"The moon had set. There was not any light,
Save of the lonely legion'd watch-stars pale
In outer air, and what by fits made bright
Hot oleanders in a rosy vale
Searched by the lamping fly, whose little spark
Went in and out, like passion's bashful hope."
[The noise of opening doors is heard] What's that?
IVANITCH. There are Petrushka and Yegorka coming back. Yes, you have
genius, genius, my master.
SVIETLOVIDOFF. [Calls, turning toward the noise] Come here to me, boys!
[To IVANITCH] Let us go and get dressed. I'm not old! All that is
foolishness, nonsense! [laughs gaily] What are you crying for? You poor
old granny, you, what's the matter now? This won't do! There, there,
this won't do at all! Come, come, old man, don't stare so! What makes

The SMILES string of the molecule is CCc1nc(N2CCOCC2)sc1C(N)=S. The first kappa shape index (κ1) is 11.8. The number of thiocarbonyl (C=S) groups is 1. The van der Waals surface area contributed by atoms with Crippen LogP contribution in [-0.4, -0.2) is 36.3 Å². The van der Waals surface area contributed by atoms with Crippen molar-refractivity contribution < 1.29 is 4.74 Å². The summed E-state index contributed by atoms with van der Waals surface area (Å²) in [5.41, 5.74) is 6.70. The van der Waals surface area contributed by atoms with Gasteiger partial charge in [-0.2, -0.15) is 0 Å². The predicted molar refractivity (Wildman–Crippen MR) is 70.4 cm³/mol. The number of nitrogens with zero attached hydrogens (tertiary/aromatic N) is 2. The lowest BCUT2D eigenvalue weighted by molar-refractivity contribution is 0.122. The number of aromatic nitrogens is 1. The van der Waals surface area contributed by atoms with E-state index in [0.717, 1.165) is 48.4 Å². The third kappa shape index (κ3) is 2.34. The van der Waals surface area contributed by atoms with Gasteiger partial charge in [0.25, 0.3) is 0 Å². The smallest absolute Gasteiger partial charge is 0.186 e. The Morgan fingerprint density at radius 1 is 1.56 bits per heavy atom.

you stare like that? There, there! [Embraces him in tears] Don't cry!
Where there is art and genius there can never be such things as old age
or loneliness or sickness . . . and death itself is half . . . [Weeps]
No, no, Nikitushka! It is all over for us now! What sort of a genius am
I? I'm like a squeezed lemon, a cracked bottle, and you—you are
the old rat of the theatre . . . a prompter! Come on! [They go] I'm no
genius, I'm only fit to be in the suite of Fortinbras, and even for that
I am too old.... Yes.... Do you remember those lines from Othello,
"Farewell the tranquil mind! Farewell content!
Farewell the plumed troops and the big wars
That make ambition virtue! O farewell!
Farewell the neighing steed and the shrill trump,
The spirit-stirring drum, the ear-piercing fife,
The royal banner, and all quality,
Pride, pomp and circumstance of glorious war!"
IVANITCH. Oh! You're a genius, a genius!
SVIETLOVIDOFF. And again this:
"Away! the moor is dark beneath the moon,
Rapid clouds have drunk the last pale beam of even:
Away! the gathering winds will call the darkness soon,
And profoundest midnight shroud the serene lights of heaven."
They go out together, the curtain falls slowly.